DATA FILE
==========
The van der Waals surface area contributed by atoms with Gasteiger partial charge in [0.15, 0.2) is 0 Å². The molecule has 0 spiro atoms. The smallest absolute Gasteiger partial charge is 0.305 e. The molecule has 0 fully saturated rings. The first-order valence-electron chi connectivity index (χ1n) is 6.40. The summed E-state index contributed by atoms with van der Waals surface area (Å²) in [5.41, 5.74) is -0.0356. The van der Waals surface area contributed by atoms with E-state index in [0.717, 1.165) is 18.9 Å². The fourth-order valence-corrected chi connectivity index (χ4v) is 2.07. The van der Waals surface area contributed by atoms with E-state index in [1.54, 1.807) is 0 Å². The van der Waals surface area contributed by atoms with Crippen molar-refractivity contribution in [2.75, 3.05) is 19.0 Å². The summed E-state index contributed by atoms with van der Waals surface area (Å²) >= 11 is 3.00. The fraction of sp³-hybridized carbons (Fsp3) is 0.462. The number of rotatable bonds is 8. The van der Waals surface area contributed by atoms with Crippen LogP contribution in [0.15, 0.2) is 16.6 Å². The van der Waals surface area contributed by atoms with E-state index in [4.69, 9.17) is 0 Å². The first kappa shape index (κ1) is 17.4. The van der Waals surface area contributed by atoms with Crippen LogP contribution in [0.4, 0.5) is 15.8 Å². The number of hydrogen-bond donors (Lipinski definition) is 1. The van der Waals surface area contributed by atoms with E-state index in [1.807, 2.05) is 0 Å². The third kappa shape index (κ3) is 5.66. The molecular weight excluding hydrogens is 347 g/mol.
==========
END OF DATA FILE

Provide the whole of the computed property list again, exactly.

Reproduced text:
The van der Waals surface area contributed by atoms with Gasteiger partial charge in [0.15, 0.2) is 0 Å². The molecule has 0 spiro atoms. The smallest absolute Gasteiger partial charge is 0.305 e. The molecule has 0 fully saturated rings. The first-order valence-electron chi connectivity index (χ1n) is 6.40. The summed E-state index contributed by atoms with van der Waals surface area (Å²) in [5.41, 5.74) is -0.0356. The van der Waals surface area contributed by atoms with E-state index in [0.717, 1.165) is 18.9 Å². The fourth-order valence-corrected chi connectivity index (χ4v) is 2.07. The van der Waals surface area contributed by atoms with E-state index in [1.54, 1.807) is 0 Å². The van der Waals surface area contributed by atoms with Crippen molar-refractivity contribution in [2.75, 3.05) is 19.0 Å². The summed E-state index contributed by atoms with van der Waals surface area (Å²) >= 11 is 3.00. The fraction of sp³-hybridized carbons (Fsp3) is 0.462. The number of rotatable bonds is 8. The van der Waals surface area contributed by atoms with Crippen LogP contribution in [0.15, 0.2) is 16.6 Å². The van der Waals surface area contributed by atoms with E-state index in [4.69, 9.17) is 0 Å². The first kappa shape index (κ1) is 17.4. The van der Waals surface area contributed by atoms with Crippen LogP contribution in [0.4, 0.5) is 15.8 Å². The number of hydrogen-bond donors (Lipinski definition) is 1. The van der Waals surface area contributed by atoms with E-state index in [1.807, 2.05) is 0 Å². The third kappa shape index (κ3) is 5.66. The molecular weight excluding hydrogens is 347 g/mol.